In Their Own Words
Artists often lament the paucity of words when speaking about their work. Some painters are more articulate than others, and some sculptors more given to physical form than to prose. There are exceptions—those with brilliant insight. In my high school art history classroom, there was a quote from Picasso that encircled the room: “Everyone wants to understand art. Why not consider the song of a bird?” was the beginning of the quote.
Today I thought about insights of another kind, the way that artists speak about their peers. In the current Ken Price retrospective at LACMA, there is an amazing, brilliant quote on the wall from the artist Robert Irwin (a long-time friend and colleague of Price). Irwin’s words concern the use of color.
“Kenny is a sculptor, and he makes the best use of color of any sculptor I have ever known or known of,” Irwin said to researcher Suzanne Muchnic, for a Scripps College research project sponsored by the Getty last year. “What Kenny knew, early on, is what painters know,” Irwin continued. “He would paint his pieces fifteen or twenty times. You had the feeling that if you cut the thing in half, it would be that color all the way through. The color was so right, so tuned to the shape, and so informative of the shape that, to me, there was a real brilliance in it. No one else has that.”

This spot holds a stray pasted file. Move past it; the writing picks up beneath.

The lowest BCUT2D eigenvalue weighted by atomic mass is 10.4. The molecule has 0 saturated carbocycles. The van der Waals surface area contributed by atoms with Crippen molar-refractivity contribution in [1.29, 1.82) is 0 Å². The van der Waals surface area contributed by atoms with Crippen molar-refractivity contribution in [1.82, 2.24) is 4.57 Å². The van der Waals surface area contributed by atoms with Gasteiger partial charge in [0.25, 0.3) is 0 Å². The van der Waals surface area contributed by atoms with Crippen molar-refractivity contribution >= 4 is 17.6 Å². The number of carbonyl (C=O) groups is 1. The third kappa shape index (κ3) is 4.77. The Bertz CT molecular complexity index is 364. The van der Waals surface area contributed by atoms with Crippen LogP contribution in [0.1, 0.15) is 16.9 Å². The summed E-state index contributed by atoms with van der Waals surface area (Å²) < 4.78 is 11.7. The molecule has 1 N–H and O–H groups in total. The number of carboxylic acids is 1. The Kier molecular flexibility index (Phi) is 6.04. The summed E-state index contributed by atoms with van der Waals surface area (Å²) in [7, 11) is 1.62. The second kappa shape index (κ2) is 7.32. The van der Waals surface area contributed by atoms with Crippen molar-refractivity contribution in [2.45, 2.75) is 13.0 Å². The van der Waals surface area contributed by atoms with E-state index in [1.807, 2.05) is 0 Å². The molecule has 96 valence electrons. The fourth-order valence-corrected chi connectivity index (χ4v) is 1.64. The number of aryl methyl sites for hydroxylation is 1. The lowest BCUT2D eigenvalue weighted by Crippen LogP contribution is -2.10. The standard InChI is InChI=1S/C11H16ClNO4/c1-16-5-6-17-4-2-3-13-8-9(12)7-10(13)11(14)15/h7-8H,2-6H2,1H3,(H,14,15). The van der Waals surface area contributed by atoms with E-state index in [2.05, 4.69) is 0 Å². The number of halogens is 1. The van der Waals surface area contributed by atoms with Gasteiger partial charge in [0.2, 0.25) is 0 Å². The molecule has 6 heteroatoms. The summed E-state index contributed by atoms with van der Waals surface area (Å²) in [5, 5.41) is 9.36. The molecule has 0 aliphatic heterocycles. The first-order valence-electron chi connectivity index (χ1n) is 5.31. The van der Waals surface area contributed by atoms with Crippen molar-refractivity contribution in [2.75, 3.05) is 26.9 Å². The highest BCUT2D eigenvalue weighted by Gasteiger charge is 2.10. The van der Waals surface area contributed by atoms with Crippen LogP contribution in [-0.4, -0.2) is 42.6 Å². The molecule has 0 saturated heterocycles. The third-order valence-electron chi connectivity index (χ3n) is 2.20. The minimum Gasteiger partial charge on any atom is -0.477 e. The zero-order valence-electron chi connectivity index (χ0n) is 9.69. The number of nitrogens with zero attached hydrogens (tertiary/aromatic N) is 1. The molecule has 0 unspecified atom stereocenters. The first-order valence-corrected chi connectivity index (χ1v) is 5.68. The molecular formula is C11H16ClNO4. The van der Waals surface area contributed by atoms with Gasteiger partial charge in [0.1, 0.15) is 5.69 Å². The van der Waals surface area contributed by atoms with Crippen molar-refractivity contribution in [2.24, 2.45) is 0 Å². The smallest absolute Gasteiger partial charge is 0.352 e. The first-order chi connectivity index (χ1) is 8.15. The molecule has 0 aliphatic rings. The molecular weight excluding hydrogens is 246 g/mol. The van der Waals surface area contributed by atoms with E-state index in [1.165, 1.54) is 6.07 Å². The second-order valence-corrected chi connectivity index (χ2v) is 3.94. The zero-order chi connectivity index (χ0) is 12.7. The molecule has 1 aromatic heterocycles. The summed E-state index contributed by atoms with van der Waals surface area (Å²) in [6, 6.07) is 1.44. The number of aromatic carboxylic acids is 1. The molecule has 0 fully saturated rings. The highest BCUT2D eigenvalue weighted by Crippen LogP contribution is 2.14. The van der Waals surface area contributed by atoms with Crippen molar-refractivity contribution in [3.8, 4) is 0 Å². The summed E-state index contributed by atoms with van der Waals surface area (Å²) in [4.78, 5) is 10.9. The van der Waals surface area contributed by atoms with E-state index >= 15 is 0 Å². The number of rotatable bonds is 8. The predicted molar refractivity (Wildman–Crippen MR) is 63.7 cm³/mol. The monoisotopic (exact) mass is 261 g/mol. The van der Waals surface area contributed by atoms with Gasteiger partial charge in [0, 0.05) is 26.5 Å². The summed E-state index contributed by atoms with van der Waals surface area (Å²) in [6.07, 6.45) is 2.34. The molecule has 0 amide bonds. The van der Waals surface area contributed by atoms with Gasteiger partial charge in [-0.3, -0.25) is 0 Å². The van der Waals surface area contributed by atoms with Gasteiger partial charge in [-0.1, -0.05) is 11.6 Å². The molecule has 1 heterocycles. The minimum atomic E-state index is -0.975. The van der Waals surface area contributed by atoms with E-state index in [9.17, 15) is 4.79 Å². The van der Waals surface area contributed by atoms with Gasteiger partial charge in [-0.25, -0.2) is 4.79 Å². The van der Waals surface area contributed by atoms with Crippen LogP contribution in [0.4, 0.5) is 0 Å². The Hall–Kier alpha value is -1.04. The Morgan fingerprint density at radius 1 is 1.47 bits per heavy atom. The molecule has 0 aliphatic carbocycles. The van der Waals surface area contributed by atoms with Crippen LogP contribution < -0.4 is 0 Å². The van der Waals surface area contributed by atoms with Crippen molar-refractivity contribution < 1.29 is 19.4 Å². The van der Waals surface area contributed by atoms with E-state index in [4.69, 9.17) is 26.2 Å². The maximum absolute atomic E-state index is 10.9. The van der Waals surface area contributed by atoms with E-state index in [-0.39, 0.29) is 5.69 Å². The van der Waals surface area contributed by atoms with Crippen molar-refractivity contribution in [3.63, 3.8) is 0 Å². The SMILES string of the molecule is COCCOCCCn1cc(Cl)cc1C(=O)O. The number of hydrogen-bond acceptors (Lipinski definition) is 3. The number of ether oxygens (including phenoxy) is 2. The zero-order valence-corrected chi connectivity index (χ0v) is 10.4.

More insight into the work of Ken Price can be gleaned from a straightforward and marvelous tribute to our current show from artist Larry Bell. Here’s the video walk-through of our current show, made by Larry Bell’s son, Ollie: